The Commonwealth of Kentucky violated the First Amendment in denying a man a vanity license plate with the message “IM GOD,” a federal district court judge has ruled.
In 2016, Bennie L. Hart applied for the vanity plate but the Kentucky Transportation Cabinet denied his request. The state agency denied his request even though the following license plates were approved: “GODLVS,” “TRYGOD,” “IGOD” and “NOGOD.”
Hart sued in federal court, alleging a violation of his First Amendment free-speech rights. The initial question for the court was whether the vanity plate amounted to government speech or private speech. If the plate is considered government speech, then the First Amendment claim fails. That’s because under the government speech doctrine, the government can engage in its own expression free from free-speech constraints.
U.S. District Court Judge Gregory F. Van Tatenhove determined in Hart v. Thomas that the vanity plates were private speech. The judge noted that the U.S. Supreme Court had ruled in Walker v. Sons of Confederate Veterans (2015) that specialty license plates were a form of government speech.
However, vanity plates are different than specialty license plates. Specialty plates have the same design and must go through an extensive process of state approval. Meanwhile, vanity plates are more individualized. In the Commonwealth, many people apply for vanity plates that express their love for the University of Kentucky (UK) basketball team.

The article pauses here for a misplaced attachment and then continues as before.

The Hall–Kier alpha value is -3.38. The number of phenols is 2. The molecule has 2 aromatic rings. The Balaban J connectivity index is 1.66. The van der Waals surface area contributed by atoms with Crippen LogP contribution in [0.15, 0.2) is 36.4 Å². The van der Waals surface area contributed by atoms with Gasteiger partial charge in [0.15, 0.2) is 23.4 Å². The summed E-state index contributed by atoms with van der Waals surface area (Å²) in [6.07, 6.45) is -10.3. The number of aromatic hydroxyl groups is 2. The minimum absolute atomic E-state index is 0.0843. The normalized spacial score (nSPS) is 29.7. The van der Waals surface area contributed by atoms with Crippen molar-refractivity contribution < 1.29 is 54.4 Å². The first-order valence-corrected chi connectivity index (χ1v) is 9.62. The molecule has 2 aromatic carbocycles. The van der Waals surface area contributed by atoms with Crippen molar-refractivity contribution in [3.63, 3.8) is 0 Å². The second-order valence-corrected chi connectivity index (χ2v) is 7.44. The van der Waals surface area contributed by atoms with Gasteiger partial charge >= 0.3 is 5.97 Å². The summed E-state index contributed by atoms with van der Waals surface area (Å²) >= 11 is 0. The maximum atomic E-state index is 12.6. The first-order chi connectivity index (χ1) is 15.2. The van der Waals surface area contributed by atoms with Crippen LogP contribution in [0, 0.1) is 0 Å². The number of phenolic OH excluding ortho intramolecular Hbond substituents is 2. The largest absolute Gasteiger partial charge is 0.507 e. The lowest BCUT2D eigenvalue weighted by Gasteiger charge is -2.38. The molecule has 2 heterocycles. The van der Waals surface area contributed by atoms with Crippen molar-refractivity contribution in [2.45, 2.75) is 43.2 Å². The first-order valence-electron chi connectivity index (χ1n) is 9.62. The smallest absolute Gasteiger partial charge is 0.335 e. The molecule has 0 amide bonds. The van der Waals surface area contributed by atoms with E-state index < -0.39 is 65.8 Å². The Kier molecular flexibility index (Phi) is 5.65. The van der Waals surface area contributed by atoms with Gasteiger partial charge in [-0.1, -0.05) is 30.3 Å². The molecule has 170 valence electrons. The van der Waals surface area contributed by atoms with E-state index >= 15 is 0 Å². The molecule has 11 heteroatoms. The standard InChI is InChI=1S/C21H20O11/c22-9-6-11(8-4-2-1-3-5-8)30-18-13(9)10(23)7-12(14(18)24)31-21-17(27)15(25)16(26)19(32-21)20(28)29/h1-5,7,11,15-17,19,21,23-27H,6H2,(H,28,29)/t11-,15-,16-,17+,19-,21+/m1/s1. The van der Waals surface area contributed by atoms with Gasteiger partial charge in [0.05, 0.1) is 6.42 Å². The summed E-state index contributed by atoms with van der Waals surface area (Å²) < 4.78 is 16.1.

Furthermore, according to Tatenhove, the public attributes specialty plates and their special plate designs at least in part to the state, but not so with vanity plates. “The Kentucky personalization program, on its face, is concerned instead with the individual applicant’s message,” the judge explained.
Thus, Tatenhove concluded that vanity plates are a form of private speech, not government speech. He then determined that vanity plates are a type of non-public forum rather than, say, a traditional public forum, like a public park or sidewalk.
However, even in a non-public forum, the government’s restrictions on speech generally must be reasonable and viewpoint neutral. Because the commonwealth has been “inconsistent in its application” of vanity plates, the judge concluded that the restrictions were neither reasonable nor viewpoint neutral.
For example, the state denied Hart’s plate “IM GOD” but approved several other God-related plates such as “ASKGOD” and “LUVGOD.”
The judge concluded that “personalized license plates aren’t just for U.K. (University of Kentucky) fans” and ruled in Hart’s favor.
David L. Hudson Jr. is a First Amendment Fellow at the Freedom Forum Institute, and a law professor at Belmont University who publishes widely on First Amendment topics. He is the author of a 12-lecture audio course on the First Amendment titled, “Freedom of Speech: Understanding the First Amendment” (Now You Know Media, 2018). He also is the author of many First Amendment books, including “The First Amendment: Freedom of Speech” (Thomson Reuters, 2012) and “Freedom of Speech: Documents Decoded” (ABC-CLIO, 2017).